whole energy system.
than 1,000MW) in 10 different large river basins
across an area
of more than 8 million km
in national territory.
Methodologies for assessing the hydrological impact of climate change hydroelectricity accounted for 82% of the country’s interconnected
are well developed in the international literature.
Using downscaled system’s capacity.
Just as the operation of different plants in the same
GCM results for temperature and precipitation, physical or conceptual river cannot be optimised individually, modelling hydropower operation
water balance models have been applied to evaluate the impact of in these cases should consider the rationality of a central operator that
climate changes on run-off in catchments and river basins of different looks at the whole picture and not individual basins.
On a large spatial scale, macro-scale hydrology models have
been used for climate impact assessments on run-off.
Individual plant characteristics are particularly relevant in small
systems. Small run-of-river plants offer little flexibility and are most
The approach used to translate climatic impact into hydroelectricity vulnerable to climatic variations. Natural river flow can be highly
generation depends greatly on the scale and scope of the analysis. The variable, especially across seasons. Reservoir storage capacity can
characteristics of a hydropower generation system ultimately define compensate for seasonal (or even annual) variations in river flow,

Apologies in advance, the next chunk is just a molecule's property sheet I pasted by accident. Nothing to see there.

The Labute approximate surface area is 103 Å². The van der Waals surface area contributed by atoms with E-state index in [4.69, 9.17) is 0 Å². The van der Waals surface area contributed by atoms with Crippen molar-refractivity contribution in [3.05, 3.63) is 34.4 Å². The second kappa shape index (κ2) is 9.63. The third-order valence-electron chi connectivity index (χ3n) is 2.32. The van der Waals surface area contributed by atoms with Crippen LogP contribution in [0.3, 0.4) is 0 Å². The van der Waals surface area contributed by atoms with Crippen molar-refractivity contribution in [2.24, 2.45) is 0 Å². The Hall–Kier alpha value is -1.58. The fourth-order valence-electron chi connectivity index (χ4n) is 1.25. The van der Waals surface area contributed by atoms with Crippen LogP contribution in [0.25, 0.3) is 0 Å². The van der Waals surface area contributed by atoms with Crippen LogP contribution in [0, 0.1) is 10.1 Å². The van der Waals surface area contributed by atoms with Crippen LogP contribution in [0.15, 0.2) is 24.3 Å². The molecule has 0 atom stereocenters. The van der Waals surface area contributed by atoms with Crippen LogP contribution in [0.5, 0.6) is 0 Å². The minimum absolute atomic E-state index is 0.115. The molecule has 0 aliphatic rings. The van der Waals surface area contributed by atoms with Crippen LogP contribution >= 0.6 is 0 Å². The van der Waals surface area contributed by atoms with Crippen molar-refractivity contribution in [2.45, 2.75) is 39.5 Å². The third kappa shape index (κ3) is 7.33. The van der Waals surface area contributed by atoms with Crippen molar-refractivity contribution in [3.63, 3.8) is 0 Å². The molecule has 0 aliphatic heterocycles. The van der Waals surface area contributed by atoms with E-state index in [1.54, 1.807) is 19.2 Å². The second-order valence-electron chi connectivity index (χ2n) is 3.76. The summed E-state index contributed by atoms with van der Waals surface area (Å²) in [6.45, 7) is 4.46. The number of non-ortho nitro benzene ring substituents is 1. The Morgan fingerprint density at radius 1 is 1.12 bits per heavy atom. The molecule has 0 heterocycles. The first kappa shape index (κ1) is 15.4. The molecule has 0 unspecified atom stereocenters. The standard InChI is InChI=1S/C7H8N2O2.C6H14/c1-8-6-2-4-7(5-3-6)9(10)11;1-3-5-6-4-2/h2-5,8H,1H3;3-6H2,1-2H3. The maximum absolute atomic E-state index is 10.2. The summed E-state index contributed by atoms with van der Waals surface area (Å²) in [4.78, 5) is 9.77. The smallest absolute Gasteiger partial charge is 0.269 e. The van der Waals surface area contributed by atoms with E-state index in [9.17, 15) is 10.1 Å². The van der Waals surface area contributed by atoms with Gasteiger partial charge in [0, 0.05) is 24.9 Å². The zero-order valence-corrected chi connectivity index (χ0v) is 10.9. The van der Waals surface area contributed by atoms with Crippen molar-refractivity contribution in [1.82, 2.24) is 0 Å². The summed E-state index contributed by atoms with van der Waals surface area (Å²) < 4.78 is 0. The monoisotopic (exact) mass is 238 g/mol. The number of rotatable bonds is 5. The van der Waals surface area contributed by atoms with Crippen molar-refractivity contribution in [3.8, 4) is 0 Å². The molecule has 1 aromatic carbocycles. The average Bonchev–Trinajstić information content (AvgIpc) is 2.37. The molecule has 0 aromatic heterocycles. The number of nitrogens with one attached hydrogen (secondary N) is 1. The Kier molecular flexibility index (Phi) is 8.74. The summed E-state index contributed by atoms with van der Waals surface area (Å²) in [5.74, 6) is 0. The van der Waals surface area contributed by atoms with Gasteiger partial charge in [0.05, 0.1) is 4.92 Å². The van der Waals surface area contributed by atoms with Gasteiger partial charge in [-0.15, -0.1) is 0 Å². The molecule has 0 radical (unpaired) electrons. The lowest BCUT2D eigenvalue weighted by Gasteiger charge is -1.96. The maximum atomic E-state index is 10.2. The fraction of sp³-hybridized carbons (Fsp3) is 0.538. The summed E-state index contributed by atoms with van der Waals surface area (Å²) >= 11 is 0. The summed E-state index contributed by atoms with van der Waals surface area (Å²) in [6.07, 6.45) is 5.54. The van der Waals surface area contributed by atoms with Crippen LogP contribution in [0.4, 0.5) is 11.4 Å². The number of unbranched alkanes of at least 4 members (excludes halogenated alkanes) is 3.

the appropriate impact assessment methods. Physically based enabling electricity generation throughout the year and matching
hydrology models are more appropriate to analyse small river basins varying power demand. Reservoirs act as buffers by ‘storing energy’,
and, thus, a single small or set of small hydropower plants. However, which can help hydropower plants to cope with climate changes.
this may not be viable in large and complex systems with large, Including other reservoir uses (such as flood control, providing water
interconnected power plants at different river basins due to the vast for human and animal consumption, etc.) in the analysis can add a
data requirements of physical hydrological models. significant amount of complexity. In fact, often other uses such as
irrigation can also be affected by climate change.
The complexity of hydropower simulation models can range from
modelling the operation of a single small plant to modelling a complex Finally, climatic impact may not be equally distributed throughout the
system. Besides the characteristics of individual plants, two factors year, so climate change may affect not only the quantity, but also
influence the complexity of a hydropower generation system. The first the timing, of water availability for hydropower generation.
is how relevant hydro generation is for the whole power system or where snowmelt is a relevant issue for the hydrological cycle, for
whether hydroelectricity is complementary to (e.g. the US and most of example, early snowmelt caused by climate change may affect the
MODERN ENERGY REVIEW VOLUME 1